Rig Trends: Idle Times Ahead for Offshore Rig Fleet

Rig Trends: Idle Times Ahead for Offshore Rig Fleet
Rig owners are retiring older rigs and making plans to cold stack others in an effort to reduce costs in the current market climate.

As the reality of low oil prices settles in, operators and rig owners are being forced to take hard looks at where and when they will spend money. Oil companies are reducing 2015 spending budgets significantly, which means in many cases rig contracts will not be renewed and several others are being looked at as possible early termination candidates. In turn, rig owners are having to make tough decisions on whether to continue to market or cold stack currently active rigs in addition to retiring older or long-idled rigs. In the past few months, Hercules Offshore, Diamond Offshore, Noble Corporation and ENSCO have cold-stacked a combined total of eight jackups and four semisubs. On the retirement front, since the fourth quarter of last year, Transocean (11) and Diamond Offshore (6) have scrapped 17 floating rigs. Most recently, Noble Corp. (3) and Atwood Oceanics (1) announced the retirement of four floating rigs. All were older, shallow and mid-water units that were either not likely to work for some time or were going to require substantial capital expenditures to remain competitive, and that money is simply not going to be spent on that equipment given the current market. In general, most future rig attrition can be identified from the existing fleet of cold-stacked rigs; however, in some instances a rig owner may opt to retire a rig immediately after contract completion. This article will examine long-idled rigs, the age of the rig fleet and the existing cold-stacked fleet to see which segments of the fleet will likely be affected in 2015.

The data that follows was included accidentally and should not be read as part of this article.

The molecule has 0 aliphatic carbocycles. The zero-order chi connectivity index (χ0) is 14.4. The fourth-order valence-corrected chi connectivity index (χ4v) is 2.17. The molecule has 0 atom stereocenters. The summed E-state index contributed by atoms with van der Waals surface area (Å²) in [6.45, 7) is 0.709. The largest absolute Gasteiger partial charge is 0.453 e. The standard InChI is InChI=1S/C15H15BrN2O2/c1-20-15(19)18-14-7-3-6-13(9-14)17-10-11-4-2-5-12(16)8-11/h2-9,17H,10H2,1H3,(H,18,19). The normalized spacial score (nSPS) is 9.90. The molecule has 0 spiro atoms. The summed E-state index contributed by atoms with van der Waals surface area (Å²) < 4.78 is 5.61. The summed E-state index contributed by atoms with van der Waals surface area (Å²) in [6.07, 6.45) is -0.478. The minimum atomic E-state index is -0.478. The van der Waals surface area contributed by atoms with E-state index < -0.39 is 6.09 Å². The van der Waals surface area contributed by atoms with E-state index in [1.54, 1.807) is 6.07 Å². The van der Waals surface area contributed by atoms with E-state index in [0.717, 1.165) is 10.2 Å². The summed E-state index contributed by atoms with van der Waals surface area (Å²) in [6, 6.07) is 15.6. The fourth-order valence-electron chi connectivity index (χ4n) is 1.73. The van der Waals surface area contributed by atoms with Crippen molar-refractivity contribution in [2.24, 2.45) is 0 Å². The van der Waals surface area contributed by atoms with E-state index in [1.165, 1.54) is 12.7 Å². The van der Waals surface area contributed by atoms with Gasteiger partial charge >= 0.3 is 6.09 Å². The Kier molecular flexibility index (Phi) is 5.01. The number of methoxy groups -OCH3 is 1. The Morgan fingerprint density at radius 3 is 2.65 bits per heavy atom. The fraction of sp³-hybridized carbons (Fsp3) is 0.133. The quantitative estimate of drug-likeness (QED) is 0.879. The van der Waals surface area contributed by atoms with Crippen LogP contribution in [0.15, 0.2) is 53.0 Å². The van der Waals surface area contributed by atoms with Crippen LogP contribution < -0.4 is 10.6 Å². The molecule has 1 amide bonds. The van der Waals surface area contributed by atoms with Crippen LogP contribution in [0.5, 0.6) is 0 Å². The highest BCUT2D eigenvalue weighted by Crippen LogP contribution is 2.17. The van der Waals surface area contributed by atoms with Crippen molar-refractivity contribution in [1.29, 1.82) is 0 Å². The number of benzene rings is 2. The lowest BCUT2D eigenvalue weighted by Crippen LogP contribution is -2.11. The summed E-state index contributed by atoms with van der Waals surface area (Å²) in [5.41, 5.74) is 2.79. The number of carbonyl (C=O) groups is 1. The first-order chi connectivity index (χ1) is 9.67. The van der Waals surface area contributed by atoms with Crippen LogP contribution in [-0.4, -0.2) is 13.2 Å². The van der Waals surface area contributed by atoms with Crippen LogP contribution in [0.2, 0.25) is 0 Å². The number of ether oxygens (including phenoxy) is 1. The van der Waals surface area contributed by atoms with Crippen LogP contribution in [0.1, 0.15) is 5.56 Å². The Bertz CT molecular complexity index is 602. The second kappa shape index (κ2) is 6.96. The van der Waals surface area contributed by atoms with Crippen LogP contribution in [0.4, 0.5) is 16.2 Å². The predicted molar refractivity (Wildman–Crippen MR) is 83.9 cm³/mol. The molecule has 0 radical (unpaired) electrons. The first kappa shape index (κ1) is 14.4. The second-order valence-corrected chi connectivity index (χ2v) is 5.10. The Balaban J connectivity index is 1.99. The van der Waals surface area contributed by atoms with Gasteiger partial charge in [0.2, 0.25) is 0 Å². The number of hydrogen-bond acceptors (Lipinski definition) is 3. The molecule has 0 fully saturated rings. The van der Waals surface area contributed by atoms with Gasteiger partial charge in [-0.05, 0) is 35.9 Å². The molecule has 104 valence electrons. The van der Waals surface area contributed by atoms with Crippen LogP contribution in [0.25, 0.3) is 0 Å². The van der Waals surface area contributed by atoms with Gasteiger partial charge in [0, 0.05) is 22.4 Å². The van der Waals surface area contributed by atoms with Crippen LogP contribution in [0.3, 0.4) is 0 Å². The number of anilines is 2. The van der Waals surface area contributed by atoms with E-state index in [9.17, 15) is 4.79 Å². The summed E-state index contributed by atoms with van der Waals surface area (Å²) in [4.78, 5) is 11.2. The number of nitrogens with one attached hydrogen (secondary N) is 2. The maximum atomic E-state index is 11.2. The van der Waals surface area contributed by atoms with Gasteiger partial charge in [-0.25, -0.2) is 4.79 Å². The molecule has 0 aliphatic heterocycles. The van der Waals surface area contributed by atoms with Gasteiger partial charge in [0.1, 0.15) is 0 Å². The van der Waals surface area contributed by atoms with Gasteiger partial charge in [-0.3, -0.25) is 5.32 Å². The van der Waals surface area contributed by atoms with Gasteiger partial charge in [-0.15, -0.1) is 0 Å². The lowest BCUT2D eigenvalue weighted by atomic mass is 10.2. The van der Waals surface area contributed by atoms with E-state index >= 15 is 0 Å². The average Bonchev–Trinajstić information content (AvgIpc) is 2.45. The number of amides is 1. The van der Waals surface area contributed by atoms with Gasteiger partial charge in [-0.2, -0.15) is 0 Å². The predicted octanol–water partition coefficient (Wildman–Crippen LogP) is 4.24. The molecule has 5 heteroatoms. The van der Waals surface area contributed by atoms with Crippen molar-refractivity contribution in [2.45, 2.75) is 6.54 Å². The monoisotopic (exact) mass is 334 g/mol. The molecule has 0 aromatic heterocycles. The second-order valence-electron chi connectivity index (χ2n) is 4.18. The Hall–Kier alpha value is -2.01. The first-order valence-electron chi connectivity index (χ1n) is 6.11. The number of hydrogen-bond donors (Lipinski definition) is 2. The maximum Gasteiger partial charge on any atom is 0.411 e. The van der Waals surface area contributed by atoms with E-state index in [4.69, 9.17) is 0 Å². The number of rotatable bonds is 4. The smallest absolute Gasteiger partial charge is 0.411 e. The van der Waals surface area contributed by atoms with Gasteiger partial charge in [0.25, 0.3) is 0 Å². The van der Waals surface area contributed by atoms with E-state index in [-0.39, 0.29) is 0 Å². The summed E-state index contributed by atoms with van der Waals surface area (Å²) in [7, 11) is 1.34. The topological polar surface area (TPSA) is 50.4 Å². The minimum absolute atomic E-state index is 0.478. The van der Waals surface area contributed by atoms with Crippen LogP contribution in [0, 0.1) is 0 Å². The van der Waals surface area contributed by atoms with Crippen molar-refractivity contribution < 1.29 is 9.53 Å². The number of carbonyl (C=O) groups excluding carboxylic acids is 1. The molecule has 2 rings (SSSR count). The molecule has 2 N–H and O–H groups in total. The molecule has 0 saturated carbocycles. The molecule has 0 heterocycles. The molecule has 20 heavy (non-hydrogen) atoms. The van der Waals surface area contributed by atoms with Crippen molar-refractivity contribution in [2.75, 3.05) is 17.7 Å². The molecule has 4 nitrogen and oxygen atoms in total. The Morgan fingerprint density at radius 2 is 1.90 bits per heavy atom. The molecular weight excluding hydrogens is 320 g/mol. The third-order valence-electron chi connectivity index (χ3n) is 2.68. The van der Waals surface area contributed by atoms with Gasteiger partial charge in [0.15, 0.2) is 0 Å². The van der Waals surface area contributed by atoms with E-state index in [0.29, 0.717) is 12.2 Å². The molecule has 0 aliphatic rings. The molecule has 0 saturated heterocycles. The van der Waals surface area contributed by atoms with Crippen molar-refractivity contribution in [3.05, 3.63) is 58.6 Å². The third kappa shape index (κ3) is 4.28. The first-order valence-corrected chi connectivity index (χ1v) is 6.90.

Based on data from RigLogix, as of Feb. 1, there were 196 idle jackups, semisubs and drillships. Of those, 67 have been idle for one year or longer. A closer look at the numbers show that 55 rigs have been idle for two years or more, and most of those have not worked in three years or longer. In addition, there are 12 rigs that have been idle for at least one year, meaning 67 of the 196 (34.2 percent) stacked rigs have not worked in a minimum of 365 days. It must be pointed out that 17 of the 67 rigs are owned by state oil companies or shipyards, meaning that while not impossible, they might be less likely to be removed from service. The data also shows that 58 of the 67 rigs are jackups. Although larger contractors have been able to hang onto their long-idled units for years, in some cases a rig may be the only asset a company owns. Some of these companies may not be able to afford the substantial reactivation costs necessary to bring the rig up to operational standards. The resale market offers few, if any, opportunities to dispose of the rig for any kind of meaningful revenue. As a result, how long they are able to keep these rigs is questionable and makes scrapping a real possibility.